Perfectly imperfect: a story of postpartum depression and recovery

My story... Perfectly Imperfect:

As I write this, dishes fill my sink, laundry piles up, toys cover the floors of more than two rooms in my house, lipstick stains my bathroom tile, and princess stickers attach to hardwood floors. Only four years ago, this would've sent me in a tailspin of panic and I wouldn't have been able to go to sleep without straightening up my home. Then, motherhood happened. For a self-proclaimed perfectionist and proud do-it-yourselfer, I wasn't one to ask for help. I prided myself on doing things myself and being the "superwoman." I attached my value to external praise and admiration for all of my pseudo- achievements. Well, leave it to motherhood to give a swift dropkick to all Type A tendencies.

My first pregnancy was both planned and unexpected, as are many pregnancies I'm realizing. I anticipated pregnancy to be much like everything else in my life: something I could excel at. What I quickly learned is how little control you have over outcomes of pregnancy and motherhood, in general. My daughter was breech and I was doomed to a C-section (dramatization mine). I can laugh about it now, but I felt like a failure at the time for not having a "normal" birth. A C-section coupled with difficulties sustaining breastfeeding exacerbated an already stressful time in my life when I was working 80+ hour work weeks as a new medical intern (think Grey's anatomy, but not as glamorous and less sex) Not to mention, I was across country from my closest friends and family. My perfect storm peaked into a textbook postpartum depression. The more I fought myself, the more myself fought back... and the worse it got. Thankfully, my mother and my husband supported me in getting the help I so needed and I made it through stronger than ever.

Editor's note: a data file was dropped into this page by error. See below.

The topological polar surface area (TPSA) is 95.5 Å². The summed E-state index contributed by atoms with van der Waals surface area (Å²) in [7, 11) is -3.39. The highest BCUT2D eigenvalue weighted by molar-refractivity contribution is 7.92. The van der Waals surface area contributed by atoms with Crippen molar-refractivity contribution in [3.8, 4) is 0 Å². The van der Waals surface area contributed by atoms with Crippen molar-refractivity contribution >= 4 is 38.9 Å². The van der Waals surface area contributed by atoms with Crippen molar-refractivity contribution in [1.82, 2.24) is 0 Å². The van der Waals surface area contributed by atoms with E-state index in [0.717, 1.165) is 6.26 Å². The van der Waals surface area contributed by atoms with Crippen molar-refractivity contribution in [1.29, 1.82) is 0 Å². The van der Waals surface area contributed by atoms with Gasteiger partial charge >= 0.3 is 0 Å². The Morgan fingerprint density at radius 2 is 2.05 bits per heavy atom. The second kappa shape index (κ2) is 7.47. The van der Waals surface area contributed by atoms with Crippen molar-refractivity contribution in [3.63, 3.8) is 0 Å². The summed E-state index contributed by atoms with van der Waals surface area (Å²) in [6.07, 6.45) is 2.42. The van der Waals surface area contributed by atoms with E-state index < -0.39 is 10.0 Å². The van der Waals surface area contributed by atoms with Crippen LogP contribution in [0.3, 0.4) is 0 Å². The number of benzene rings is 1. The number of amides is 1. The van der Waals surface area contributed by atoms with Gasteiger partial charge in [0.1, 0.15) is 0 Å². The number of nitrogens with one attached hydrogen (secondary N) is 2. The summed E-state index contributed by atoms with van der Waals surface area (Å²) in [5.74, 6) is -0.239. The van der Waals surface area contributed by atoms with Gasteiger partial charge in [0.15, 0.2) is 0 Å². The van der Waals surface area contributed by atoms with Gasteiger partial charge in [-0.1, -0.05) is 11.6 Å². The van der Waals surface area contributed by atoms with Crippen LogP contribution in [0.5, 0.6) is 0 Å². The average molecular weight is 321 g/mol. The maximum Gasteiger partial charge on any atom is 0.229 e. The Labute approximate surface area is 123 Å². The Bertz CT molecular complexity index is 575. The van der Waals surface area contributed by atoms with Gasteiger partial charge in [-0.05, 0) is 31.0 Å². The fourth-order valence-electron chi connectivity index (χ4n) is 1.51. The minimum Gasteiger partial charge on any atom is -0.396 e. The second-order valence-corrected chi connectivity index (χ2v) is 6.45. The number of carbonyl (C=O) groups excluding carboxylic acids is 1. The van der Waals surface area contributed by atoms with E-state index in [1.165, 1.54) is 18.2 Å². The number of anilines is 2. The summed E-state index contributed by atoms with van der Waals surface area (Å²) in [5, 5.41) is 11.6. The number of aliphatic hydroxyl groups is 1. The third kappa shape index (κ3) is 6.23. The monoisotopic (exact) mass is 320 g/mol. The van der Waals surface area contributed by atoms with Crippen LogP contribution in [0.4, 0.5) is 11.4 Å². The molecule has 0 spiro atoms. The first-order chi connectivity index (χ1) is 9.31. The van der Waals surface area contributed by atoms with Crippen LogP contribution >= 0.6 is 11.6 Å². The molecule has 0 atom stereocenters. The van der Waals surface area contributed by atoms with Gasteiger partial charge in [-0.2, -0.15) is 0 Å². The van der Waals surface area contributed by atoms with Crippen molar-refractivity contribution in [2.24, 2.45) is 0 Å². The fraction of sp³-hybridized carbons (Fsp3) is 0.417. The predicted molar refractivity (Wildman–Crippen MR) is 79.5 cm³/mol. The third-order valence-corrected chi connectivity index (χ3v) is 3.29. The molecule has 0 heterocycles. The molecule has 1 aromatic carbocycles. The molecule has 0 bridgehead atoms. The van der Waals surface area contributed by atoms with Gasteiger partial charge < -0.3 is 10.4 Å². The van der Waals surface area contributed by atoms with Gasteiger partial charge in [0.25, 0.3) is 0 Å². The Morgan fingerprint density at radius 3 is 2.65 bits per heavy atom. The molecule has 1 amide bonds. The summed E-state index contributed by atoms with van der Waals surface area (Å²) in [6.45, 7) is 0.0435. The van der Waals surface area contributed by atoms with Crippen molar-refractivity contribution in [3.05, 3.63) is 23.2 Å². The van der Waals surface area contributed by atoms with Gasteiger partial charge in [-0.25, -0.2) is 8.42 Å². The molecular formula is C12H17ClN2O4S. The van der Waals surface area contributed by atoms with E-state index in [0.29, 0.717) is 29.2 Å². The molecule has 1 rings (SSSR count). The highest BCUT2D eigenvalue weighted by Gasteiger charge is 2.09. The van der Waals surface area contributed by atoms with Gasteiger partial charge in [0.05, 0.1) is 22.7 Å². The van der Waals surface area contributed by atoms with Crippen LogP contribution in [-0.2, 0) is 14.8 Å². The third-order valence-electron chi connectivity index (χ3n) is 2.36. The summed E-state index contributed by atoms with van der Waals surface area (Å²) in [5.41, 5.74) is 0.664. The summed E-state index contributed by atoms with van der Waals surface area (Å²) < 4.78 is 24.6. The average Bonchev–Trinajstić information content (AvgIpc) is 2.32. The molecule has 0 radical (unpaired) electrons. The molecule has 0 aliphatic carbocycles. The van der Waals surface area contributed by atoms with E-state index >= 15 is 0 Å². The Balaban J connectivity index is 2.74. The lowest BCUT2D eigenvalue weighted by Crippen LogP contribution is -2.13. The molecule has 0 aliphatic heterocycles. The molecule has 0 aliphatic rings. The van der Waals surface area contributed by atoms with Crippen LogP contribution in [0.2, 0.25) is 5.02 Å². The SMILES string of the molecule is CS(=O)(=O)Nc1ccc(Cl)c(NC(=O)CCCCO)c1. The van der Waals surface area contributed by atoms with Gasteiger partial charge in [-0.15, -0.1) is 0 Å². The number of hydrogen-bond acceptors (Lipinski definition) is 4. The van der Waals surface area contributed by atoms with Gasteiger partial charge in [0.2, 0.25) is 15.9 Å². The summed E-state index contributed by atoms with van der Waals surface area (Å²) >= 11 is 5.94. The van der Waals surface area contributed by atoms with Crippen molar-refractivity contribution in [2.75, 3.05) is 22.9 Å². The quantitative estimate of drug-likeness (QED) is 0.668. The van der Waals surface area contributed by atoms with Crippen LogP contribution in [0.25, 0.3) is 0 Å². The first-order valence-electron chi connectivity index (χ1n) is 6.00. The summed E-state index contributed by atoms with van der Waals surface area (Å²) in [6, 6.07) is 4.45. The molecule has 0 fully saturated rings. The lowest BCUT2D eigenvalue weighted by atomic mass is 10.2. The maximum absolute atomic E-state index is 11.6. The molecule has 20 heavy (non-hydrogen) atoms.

A couple years later, we started trying for baby number 2... it wasn't so easy this time around. After several months, I was finally pregnant. It was so exciting! I told my family, my friends, my boss, my husband's boss, etc... we just about announced it on facebook, but let's not get too carried away. Then, on January 31, 2015, I woke up to the worst pain I've ever experienced. My sheets were covered in blood. I ran to the restroom only to fall to my knees in pain and see more blood. I'm a doctor. I knew what was happening. I didn't want to believe it. I awoke my husband in a panic. "I think I'm having a miscarriage." I could barely get the words out before tears streamed down my face and my husband was now crying and holding me close. The only other time I had seen my husband cry was when he left for Iraq. My mind quickly flashed to this memory. Once again, a war was coming between us. A war with my body, a war with motherhood... it doesn't end. 

Several months later, we were ready to try for a baby again. We quickly got pregnant with our second baby-- a BOY! We were so thrilled. Everything was going on well. Beyond the dreaded first trimester, I was feeling good. Healthy, energetic, glowing... until my 27 week check up.  My OB noted that I was not gaining weight and the baby was measuring very small. He was diagnosed with Intrauterine Growth Restriction (IUGR). Just like that, another curveball. I was consumed with self-blame. Did I cause this? Did I hurt my baby? Why is this happening? By the grace of God, some lifestyle interventions (hello 3000 calories and more naps!), a supportive husband and an amazing maternal-fetal medicine specialist, my son was born healthy and well and has grown into the healthiest, happiest baby boy. 

I am now 7 months postpartum and can say that while I have my ups and downs like any mama, I have not been plagued by postpartum depression this time around. As a working mama, I endlessly feel the pull between work and family, but I have found a better balance. My mother remarked recently that I've "never been the same" since having my daughter. I wanted to reply: Yes mom, I'm not the same. I'm not the same crazy control clean freak. I'm not the same obsessive perfectionist. I'm not the same uptight rigid woman. And yes, that means my house is sometimes messy. I don't make dinner every night. I'm not the perfect doctor or perfect mother or perfect wife. Instead, I smiled inside and said, "You're right mom. I'm not the same."